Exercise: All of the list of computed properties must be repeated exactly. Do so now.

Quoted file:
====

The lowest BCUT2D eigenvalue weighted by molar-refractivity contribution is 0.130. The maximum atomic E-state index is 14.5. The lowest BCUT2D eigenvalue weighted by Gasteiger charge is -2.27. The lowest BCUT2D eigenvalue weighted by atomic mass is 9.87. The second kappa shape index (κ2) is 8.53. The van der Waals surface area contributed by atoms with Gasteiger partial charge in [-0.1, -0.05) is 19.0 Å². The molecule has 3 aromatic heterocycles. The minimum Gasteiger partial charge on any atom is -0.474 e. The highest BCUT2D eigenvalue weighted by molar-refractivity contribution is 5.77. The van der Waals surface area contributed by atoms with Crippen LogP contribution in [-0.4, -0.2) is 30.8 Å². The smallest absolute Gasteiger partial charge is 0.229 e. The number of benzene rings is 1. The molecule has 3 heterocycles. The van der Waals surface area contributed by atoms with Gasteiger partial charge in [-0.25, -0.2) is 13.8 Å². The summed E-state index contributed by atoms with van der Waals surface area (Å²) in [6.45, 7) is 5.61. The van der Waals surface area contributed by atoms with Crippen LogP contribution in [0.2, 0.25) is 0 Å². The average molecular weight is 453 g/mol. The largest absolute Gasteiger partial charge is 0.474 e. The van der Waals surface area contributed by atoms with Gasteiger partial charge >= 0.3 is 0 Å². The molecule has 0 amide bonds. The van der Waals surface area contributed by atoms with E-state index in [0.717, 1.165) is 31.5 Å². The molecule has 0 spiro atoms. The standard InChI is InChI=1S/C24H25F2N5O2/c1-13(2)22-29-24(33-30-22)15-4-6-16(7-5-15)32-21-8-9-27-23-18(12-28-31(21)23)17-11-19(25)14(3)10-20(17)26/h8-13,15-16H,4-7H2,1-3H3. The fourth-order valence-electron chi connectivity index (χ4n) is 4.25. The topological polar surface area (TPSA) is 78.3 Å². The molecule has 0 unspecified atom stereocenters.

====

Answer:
The lowest BCUT2D eigenvalue weighted by molar-refractivity contribution is 0.130. The maximum atomic E-state index is 14.5. The lowest BCUT2D eigenvalue weighted by Gasteiger charge is -2.27. The lowest BCUT2D eigenvalue weighted by atomic mass is 9.87. The second kappa shape index (κ2) is 8.53. The van der Waals surface area contributed by atoms with Gasteiger partial charge in [-0.1, -0.05) is 19.0 Å². The molecule has 3 aromatic heterocycles. The minimum Gasteiger partial charge on any atom is -0.474 e. The highest BCUT2D eigenvalue weighted by molar-refractivity contribution is 5.77. The van der Waals surface area contributed by atoms with Crippen LogP contribution in [-0.4, -0.2) is 30.8 Å². The smallest absolute Gasteiger partial charge is 0.229 e. The number of benzene rings is 1. The molecule has 3 heterocycles. The van der Waals surface area contributed by atoms with Gasteiger partial charge in [-0.25, -0.2) is 13.8 Å². The summed E-state index contributed by atoms with van der Waals surface area (Å²) in [6.45, 7) is 5.61. The van der Waals surface area contributed by atoms with Crippen LogP contribution in [0.2, 0.25) is 0 Å². The average molecular weight is 453 g/mol. The largest absolute Gasteiger partial charge is 0.474 e. The van der Waals surface area contributed by atoms with Gasteiger partial charge >= 0.3 is 0 Å². The molecule has 0 amide bonds. The van der Waals surface area contributed by atoms with E-state index in [0.717, 1.165) is 31.5 Å². The molecule has 0 spiro atoms. The standard InChI is InChI=1S/C24H25F2N5O2/c1-13(2)22-29-24(33-30-22)15-4-6-16(7-5-15)32-21-8-9-27-23-18(12-28-31(21)23)17-11-19(25)14(3)10-20(17)26/h8-13,15-16H,4-7H2,1-3H3. The fourth-order valence-electron chi connectivity index (χ4n) is 4.25. The topological polar surface area (TPSA) is 78.3 Å². The molecule has 0 unspecified atom stereocenters.